[Michael, Artblog’s poet on the scene, travels through a show of watercolor works on paper and writes about history, museums, and Princeton. — Artblog editors] The traveler seeks the unique and the rare. Watercolor is delicate. Keep it from the light or it will fade. And where the Hell’s Princeton anyway? At the time of the Revolution Princeton was on the main road from Philadelphia to New York. When we the British made trouble in Philadelphia, Princeton became briefly the American capital. The delicate but disdained medium Watercolor has been disdained as the art of women and children. But Deborah Smith ... More » »
Michael wrote to say that he was in Philadelphia, and the view out his hotel window inspired thoughts about some ghosts. –the artblog editor The window of my hotel room in Philadelphia overlooks the grave of Benjamin Franklin. Ben’s spirit presides over Philadelphia. So does Dante. The Rodin Museum on the Benjamin Franklin Parkway has been here so long it’s almost invisible. Its doors are the Gates of Hell. The thinker atop the Gates and in larger scale outside the Museum is The Thinker. The only garment is Dante’s hat from the only authentic contemporaneous portrait. The Thinker is Dante. ... More » »
[Michael discovers a kindred spirit in an author who lovingly, painstakingly dissects and illustrates hundreds of bird species. –the artblog editors] I first saw Katrina van Grouw’s “The Unfeathered Bird” (Princeton University Press; Princeton and Oxford, 2013 ) in the window of Princeton’s only bookstore. I was surprised. After all, had I not definitively nailed the subject of unfeathered birds in my poem with that title? She was not only stealing my title, but had expanded it into a coffee table art book. Beaks, bones, and beauty Birds crash into glass windows. I was sitting, typing some essay off in ... More » »
On July 4 the Park Service opened the Second Bank building on Chestnut Street. It contains Charles Willson Peale’s original 18th century museum. I was very impressed. Have you seen it? Most of Peale’s paintings are there, I believe. There’s a scattering in the big national museums but this is like the Rodin museum: It’s definitive and effing amazing. The Peale museum is just one of the locked-away treasures in Philadelphia. Jefferson’s house, formerly open three hours a week, has closed permanently because of the sequestration. Most Americans find the Civil War more interesting that the Revolution. No one demands ... More » »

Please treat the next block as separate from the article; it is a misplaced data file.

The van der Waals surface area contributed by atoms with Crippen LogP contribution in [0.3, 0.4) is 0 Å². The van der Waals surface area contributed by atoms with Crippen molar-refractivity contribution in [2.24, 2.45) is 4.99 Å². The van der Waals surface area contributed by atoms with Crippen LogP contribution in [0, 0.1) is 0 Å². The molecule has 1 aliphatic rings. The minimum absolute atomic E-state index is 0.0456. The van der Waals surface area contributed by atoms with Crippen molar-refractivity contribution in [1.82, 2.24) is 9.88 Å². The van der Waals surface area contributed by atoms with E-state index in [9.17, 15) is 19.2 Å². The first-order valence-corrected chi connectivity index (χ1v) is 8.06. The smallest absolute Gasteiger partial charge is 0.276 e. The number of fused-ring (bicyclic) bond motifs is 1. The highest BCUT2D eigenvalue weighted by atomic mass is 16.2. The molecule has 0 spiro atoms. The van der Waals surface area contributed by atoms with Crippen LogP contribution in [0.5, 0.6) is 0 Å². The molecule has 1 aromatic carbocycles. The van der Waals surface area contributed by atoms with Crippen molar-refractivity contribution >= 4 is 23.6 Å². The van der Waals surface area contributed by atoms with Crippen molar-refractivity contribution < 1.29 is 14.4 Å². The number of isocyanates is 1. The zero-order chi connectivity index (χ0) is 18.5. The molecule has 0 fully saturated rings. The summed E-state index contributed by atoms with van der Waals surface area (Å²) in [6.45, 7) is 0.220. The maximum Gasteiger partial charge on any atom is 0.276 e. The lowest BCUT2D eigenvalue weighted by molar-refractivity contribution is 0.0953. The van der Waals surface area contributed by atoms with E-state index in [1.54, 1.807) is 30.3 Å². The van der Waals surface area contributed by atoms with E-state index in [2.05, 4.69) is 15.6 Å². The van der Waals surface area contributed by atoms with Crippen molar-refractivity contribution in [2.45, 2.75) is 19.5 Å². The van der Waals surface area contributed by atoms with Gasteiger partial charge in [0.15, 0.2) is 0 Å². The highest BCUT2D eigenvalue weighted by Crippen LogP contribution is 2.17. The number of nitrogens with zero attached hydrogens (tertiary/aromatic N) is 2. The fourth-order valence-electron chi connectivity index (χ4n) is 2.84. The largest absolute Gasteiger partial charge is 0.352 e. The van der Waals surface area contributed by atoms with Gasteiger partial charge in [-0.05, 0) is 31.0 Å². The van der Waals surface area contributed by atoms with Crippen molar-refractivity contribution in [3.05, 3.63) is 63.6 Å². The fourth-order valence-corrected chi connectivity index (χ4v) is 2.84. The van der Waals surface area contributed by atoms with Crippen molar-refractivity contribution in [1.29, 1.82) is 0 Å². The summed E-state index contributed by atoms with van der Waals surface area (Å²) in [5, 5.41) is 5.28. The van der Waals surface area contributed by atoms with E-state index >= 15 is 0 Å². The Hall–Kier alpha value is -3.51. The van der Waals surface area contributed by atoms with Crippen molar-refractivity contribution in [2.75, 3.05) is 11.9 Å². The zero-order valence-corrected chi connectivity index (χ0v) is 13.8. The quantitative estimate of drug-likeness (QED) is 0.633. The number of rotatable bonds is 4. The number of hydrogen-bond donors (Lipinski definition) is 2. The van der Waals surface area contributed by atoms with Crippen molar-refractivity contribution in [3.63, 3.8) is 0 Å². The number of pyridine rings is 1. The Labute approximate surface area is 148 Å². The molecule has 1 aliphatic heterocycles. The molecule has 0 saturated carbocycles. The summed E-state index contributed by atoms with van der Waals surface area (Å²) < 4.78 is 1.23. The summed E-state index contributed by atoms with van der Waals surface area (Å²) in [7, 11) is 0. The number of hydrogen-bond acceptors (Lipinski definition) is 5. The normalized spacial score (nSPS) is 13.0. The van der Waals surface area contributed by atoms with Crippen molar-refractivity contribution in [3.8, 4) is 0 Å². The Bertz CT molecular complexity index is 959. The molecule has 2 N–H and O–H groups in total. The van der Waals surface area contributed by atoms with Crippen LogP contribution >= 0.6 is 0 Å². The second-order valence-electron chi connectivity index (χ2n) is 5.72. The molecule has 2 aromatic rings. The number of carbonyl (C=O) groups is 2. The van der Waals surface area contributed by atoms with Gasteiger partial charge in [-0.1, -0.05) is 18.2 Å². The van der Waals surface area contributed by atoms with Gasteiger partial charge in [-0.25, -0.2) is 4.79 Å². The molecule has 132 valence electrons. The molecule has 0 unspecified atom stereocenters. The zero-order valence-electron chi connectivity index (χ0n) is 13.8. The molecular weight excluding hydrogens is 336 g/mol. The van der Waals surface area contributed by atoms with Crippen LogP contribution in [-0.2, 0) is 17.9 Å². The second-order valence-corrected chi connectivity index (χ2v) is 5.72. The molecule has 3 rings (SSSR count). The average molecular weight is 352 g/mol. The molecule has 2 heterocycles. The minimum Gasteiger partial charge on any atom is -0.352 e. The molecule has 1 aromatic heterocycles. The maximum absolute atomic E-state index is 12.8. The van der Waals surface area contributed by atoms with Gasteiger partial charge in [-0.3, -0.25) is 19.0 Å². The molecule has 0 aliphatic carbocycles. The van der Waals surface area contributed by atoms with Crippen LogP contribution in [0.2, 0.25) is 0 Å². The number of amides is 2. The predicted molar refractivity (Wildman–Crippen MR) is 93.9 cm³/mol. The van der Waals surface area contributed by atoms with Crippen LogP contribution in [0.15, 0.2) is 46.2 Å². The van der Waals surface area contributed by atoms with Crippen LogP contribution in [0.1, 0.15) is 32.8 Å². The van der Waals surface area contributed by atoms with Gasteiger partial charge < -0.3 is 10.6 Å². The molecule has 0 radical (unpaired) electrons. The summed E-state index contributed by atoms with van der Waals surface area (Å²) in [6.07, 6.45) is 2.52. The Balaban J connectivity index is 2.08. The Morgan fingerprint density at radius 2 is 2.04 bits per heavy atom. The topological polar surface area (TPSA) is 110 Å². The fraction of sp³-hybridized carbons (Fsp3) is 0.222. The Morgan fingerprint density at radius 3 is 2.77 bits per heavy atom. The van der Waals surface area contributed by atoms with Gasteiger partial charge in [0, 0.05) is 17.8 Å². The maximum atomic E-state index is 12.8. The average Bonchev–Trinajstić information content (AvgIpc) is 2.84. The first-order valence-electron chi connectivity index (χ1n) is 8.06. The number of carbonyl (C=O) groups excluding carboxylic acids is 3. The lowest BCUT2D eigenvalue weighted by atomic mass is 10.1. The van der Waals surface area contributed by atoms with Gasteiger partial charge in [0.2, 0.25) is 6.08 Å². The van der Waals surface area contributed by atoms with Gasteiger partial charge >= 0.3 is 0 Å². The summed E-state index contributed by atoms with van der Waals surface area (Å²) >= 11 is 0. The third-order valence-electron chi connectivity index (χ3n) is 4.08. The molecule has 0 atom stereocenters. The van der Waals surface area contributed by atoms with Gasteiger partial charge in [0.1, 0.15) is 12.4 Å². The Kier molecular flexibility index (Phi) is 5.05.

—Michael reviews the debut mystery novel of New York art world insider, Reba White Williams, and asks an interesting question.–the artblog editors——————————-What about a series of art world mystery novels? Restrike features amateur detectives Coleman Greene, editor of an art magazine, and her cousin Dinah Greene, director of a print gallery. The consigner of a Winslow Homer is brutally murdered. A reporter for Coleman’s magazine investigates; he too is murdered. Newly-found Durer prints are at auction. The Greenes discover they are mere restrikes. I have a restrike of a Rouault woodcut. An art dealer in Chicago purchased the original block, ... More » »
Eric Fischl catches a moment in a story. That moment, when he’s lucky, pulls the past into the present and suggests ways the present may evolve into the future. Fischl is a narrative painter who avoids melodrama. The original PAFA next door exhibits masterpieces of melodramatic 19th century narrative art. Such paintings depend on history and literature that an educated viewer would know. Fischl, on the other hand, enters in media res and leaves the viewer wondering: What happens next? Fischl tantalizes in other ways as well. Why do people love looking at other people naked? In the left panel ... More » »
Tim Eads’ exuberant Species of Spaces feels confined in Rebekah Templeton’s storefront gallery. I like this work. But I wonder how it would blossom in a larger space? I remember an Environment Paul Thek created years ago at Documenta, a room of sand dunes and art and peace and quiet breathing. Stuck in that stupid German city for a week I could instantly re-gain my composure in Thek’s room. Eads’ opening was also a performance which sadly I missed. In Eads’ space one acquires joy. It’s the contraptions. A piano wire strummed by a Jean Tinguely-machine is called Violin and ... More » »
Suddenly at the University of Chicago I discovered I could no longer tolerate literary criticism. I had noticed that anthologies of poetry and anthologies of art criticism seemed to have the same authors–Ashbery, Benedikt, Schjeldahl, O’Hara, et cetera–and all these writers seemed to live in New York. So I transferred to Columbia and decided to interview poets for my dissertation. Why not? Sexual Politics by Kate Millet had been a Columbia dissertation.
At one time Andy Warhol seemed the pinnacle of mysterious fame and glamour — beyond comprehension. He certainly seemed that way to me — and I published interviews with him in three different magazines. But when Andy died fifteen years later, it turned out he was secretly a practicing Roman Catholic. I was surprised. So were people like Allen Ginsberg and William Burroughs. I was raised Catholic. The Banal Catholic Church I call it; it’s as real as sparrows. Allen and William were not raised Catholic; now they thought they finally understood why they hated Andy.
The photographer Victor Vazquez makes a virtue of his defects. His nudes, for example, are not erotic. Yet as photographs they carry potent ideas. A lady in feathers, for instance, only evokes Santeria. Alas, poor chicken! Vazquez is a Puerto Rican nationalist. But his political views are neatly disciplined by a potent witty formalism. In this show, that formalism is often simply a white line.Next Page »